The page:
7. How did your colleagues treat you after you spoke up?

Colleagues that were ethical and compassionate were incredibly brave and supportive as many of them were singled out or marginalized for speaking out about my case. My students were supportive, appreciative, and think I’m a “badass.” Colleagues that were bystanders and not ethical or compassionate distanced themselves further, minimized my case, and made excuses for the leadership of the Coast Guard. Some continued to silence me even further. Some people spread rumors behind my back that I was the problem and must have just been a poor performer.

8. What advice can you offer to others who are thinking about blowing the whistle? What type of advice did you receive during this process?

If you decide to blow the whistle: My advice would be reflect on who you are at your core and stay absolutely grounded on why you are coming forward. Know that how your organization may be mistreating you is their problem. Make sure you also have strong emotional support and of necessary financial support at home or amongst your closest relationships. The best advice I received from a friend who is in the LGBTQ+ community was “Be Loud.” I recall asking her “how loud?” She only responded “be loud.” I was left to my own imagination of redefining what it means to Truly serve as my authentic self when faced with being witness to a series of unimaginable atrocities hiding in plain sight.

9. Are you still employed in the same group? If so, how is that working out?

I am still employed by the Coast Guard. I am active duty. I’m very proud to still be in a position to contribute to our missions that impact the Dept of Homeland Security in a way that is innovative and authentic. There will always be people, including many who are of my same race, gender, or sexual orientation that distance themselves from me and from other truth tellers. But that’s their choice. My Choice is to keep being loud. Sometimes just existing and thriving as an unapologetically Black lesbian is the loudest action I can take.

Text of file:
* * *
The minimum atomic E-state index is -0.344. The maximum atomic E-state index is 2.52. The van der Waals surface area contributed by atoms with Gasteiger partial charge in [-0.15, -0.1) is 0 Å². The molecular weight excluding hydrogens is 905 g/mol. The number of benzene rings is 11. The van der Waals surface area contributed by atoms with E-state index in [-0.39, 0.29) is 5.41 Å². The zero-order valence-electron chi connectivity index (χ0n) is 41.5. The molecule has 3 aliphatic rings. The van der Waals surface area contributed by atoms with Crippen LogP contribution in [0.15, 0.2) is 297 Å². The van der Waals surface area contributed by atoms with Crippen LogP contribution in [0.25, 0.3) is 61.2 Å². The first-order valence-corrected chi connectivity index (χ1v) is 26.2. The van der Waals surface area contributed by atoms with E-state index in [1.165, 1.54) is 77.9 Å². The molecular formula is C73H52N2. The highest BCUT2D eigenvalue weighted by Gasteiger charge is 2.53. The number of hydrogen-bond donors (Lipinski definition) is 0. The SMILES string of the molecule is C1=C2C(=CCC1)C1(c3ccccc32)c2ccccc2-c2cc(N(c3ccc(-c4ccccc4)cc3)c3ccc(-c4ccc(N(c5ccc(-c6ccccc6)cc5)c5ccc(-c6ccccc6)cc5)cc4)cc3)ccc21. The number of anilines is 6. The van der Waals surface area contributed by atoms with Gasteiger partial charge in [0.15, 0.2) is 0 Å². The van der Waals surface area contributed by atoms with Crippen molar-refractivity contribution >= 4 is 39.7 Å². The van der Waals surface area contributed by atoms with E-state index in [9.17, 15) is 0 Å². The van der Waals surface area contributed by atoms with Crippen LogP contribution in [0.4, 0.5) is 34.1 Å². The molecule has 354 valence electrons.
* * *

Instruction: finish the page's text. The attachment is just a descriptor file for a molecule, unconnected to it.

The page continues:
10. What the next for you? Looking 3 years out?

My case was the last civil rights investigation in Congressman Elijah Cummings lifetime. I’m appreciative of all of the Congressional oversight into the Coast Guard on the House and Senate. The next three years for me will include working with survivors, whistleblowers, and advocacy groups to shed light on the inequities within the military and highlighting the bravery of anyone that has the moral courage to do what is right. Whistleblowers take extraordinary risks to expose failures and wrongdoing, but they also can help redeem the soul of our nation. Whistleblowing, after all, is rooted in the formation of our country, a necessity deemed by the founding fathers.

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This entry was posted on Tuesday, April 14th, 2020 at 3:22 pm and is filed under Tutorials. You can follow any responses to this entry through the RSS 2.0 feed. You can leave a response, or trackback from your own site.